World Pneumonia Day, held annually on November 12, is an opportunity to raise awareness about pneumonia globally; to promote prevention and treatment; and to generate action to fight the illness. World Pneumonia Day is designed to create public awareness about pneumonia, promote interventions for preventing and treating pneumonia, and support action plans to combat pneumonia.
Pneumonia is an acute infection that affects the lungs, making breathing difficult and limiting oxygen intake. Poor nutrition, lack of breastfeeding, exposure to indoor air pollution or passive smoke exposure, HIV infection, premature birth, overcrowding and poor living circumstances predispose a child to developing pneumonia.
Pneumonia is the also the commonest cause of infectious disease-related death in adults. In 2010, lower respiratory tract infections (including pneumonia) ranked second only to ischaemic heart disease in terms of total burden of disease, accounting for the loss of 115 million disability-adjusted life years worldwide.
Pneumonia is the cause of death in nearly one in five children under 5 years worldwide. While pneumonia deaths in children under 5 years of age have fallen from 1.7 million cases to 1.3 million cases annually over the past decade, too many children die from pneumonia every year. Most of these deaths are preventable, and more than half of all deaths occur outside a health facility. Pneumonia also impacts older children and adults, often in many low-income settings, the impact of HIV and exposures to tobacco smoke and air pollution). Pneumonia is a major reason for hospitalization and health care utilization in all countries.
Most cases of pneumonia are preventable or treatable. For most patients effective management of severe pneumonia requires simple interventions — supplemental oxygen, prompt provision of appropriate antibiotics and intravenous fluids. Strategies to improve the delivery of these basic aspects of acute care in low-income countries, in particular, expanding oxygen provision, which is often inadequate, should be prioritized. Vaccines can prevent some pneumonia, but availability is limited in many countries.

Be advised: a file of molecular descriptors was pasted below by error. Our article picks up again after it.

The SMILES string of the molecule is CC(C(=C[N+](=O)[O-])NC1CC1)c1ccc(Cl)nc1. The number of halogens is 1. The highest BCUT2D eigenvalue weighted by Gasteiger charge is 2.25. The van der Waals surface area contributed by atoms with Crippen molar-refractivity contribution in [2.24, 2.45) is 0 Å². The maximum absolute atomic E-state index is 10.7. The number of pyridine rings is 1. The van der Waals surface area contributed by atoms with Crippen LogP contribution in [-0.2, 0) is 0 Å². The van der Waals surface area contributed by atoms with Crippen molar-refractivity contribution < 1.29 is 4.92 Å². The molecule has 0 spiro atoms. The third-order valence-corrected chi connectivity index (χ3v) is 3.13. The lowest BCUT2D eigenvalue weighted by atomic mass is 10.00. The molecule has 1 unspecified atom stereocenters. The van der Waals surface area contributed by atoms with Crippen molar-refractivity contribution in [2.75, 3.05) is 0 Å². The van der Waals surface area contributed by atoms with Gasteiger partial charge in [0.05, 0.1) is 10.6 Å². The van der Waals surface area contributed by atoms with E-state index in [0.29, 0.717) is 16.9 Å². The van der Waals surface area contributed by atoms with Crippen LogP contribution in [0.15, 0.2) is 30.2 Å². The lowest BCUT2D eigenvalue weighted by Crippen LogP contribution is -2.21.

FIRS calls on governments, health care programs, clinicians, public health specialists and non-government organizations to strengthen the following interventions to reduce the burden and deaths from pneumonia:
- Strengthen health systems to ensure access to effective preventative and treatment strategies for pneumonia including:
- Vaccination against whooping cough (pertussis), measles, Haemophilus influenzae type b (Hib) andStreptococcus pneumoniae. Universal access to pneumococcal conjugate vaccine (PCV) is a priority for all children;
- Timely, appropriate treatment, including antibiotics, supplemental oxygen, and referral to hospital when needed. Case management of childhood pneumonia as contained in the Integrated Management of Childhood Illness (IMCI) program is highly effective;
- Optimize childhood nutrition including promotion of exclusive breastfeeding until 6 months of age and continued breastfeeding complemented by nutritious solid foods thereafter;
- Improve access to safe drinking water, hand washing facilities and sanitation;
- Reduce exposure of children to passive smoke and to indoor air pollution;
- Reduce HIV incidence and severity through strengthening of prevention of mother to child programs and early use of antiretroviral therapy; an
- Increase funding for research to develop improved strategies for prevention and management of pneumonia